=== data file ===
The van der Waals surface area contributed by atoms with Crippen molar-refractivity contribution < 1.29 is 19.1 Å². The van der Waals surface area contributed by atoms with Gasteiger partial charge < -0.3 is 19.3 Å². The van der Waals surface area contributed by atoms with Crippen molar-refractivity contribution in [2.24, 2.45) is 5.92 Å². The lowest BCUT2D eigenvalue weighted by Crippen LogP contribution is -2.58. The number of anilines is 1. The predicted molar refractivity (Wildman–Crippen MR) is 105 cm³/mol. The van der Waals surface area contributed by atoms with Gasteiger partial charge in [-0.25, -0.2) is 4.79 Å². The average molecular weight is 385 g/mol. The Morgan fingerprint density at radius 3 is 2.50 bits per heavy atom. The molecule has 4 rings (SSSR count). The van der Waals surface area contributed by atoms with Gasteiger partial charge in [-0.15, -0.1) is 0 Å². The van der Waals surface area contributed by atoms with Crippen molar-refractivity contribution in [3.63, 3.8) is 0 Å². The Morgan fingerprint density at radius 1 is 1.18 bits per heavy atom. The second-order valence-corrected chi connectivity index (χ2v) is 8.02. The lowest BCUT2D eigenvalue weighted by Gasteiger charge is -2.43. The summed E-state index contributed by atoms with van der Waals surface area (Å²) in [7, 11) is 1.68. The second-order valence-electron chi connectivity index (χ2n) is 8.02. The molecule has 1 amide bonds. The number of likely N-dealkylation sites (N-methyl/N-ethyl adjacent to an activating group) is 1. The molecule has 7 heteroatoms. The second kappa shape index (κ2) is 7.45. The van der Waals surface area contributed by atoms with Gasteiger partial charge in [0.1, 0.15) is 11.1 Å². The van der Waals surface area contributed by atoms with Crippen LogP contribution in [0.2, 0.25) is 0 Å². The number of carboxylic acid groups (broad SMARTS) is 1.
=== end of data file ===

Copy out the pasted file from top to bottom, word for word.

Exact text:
The van der Waals surface area contributed by atoms with Crippen molar-refractivity contribution < 1.29 is 19.1 Å². The van der Waals surface area contributed by atoms with Gasteiger partial charge < -0.3 is 19.3 Å². The van der Waals surface area contributed by atoms with Crippen molar-refractivity contribution in [2.24, 2.45) is 5.92 Å². The lowest BCUT2D eigenvalue weighted by Crippen LogP contribution is -2.58. The number of anilines is 1. The predicted molar refractivity (Wildman–Crippen MR) is 105 cm³/mol. The van der Waals surface area contributed by atoms with Gasteiger partial charge in [-0.25, -0.2) is 4.79 Å². The average molecular weight is 385 g/mol. The Morgan fingerprint density at radius 3 is 2.50 bits per heavy atom. The molecule has 4 rings (SSSR count). The van der Waals surface area contributed by atoms with Gasteiger partial charge in [-0.15, -0.1) is 0 Å². The van der Waals surface area contributed by atoms with Crippen molar-refractivity contribution in [3.63, 3.8) is 0 Å². The Morgan fingerprint density at radius 1 is 1.18 bits per heavy atom. The second-order valence-corrected chi connectivity index (χ2v) is 8.02. The lowest BCUT2D eigenvalue weighted by Gasteiger charge is -2.43. The summed E-state index contributed by atoms with van der Waals surface area (Å²) in [7, 11) is 1.68. The second-order valence-electron chi connectivity index (χ2n) is 8.02. The molecule has 1 amide bonds. The number of likely N-dealkylation sites (N-methyl/N-ethyl adjacent to an activating group) is 1. The molecule has 7 heteroatoms. The second kappa shape index (κ2) is 7.45. The van der Waals surface area contributed by atoms with Gasteiger partial charge in [0.1, 0.15) is 11.1 Å². The van der Waals surface area contributed by atoms with Crippen LogP contribution in [0.2, 0.25) is 0 Å². The number of carboxylic acid groups (broad SMARTS) is 1.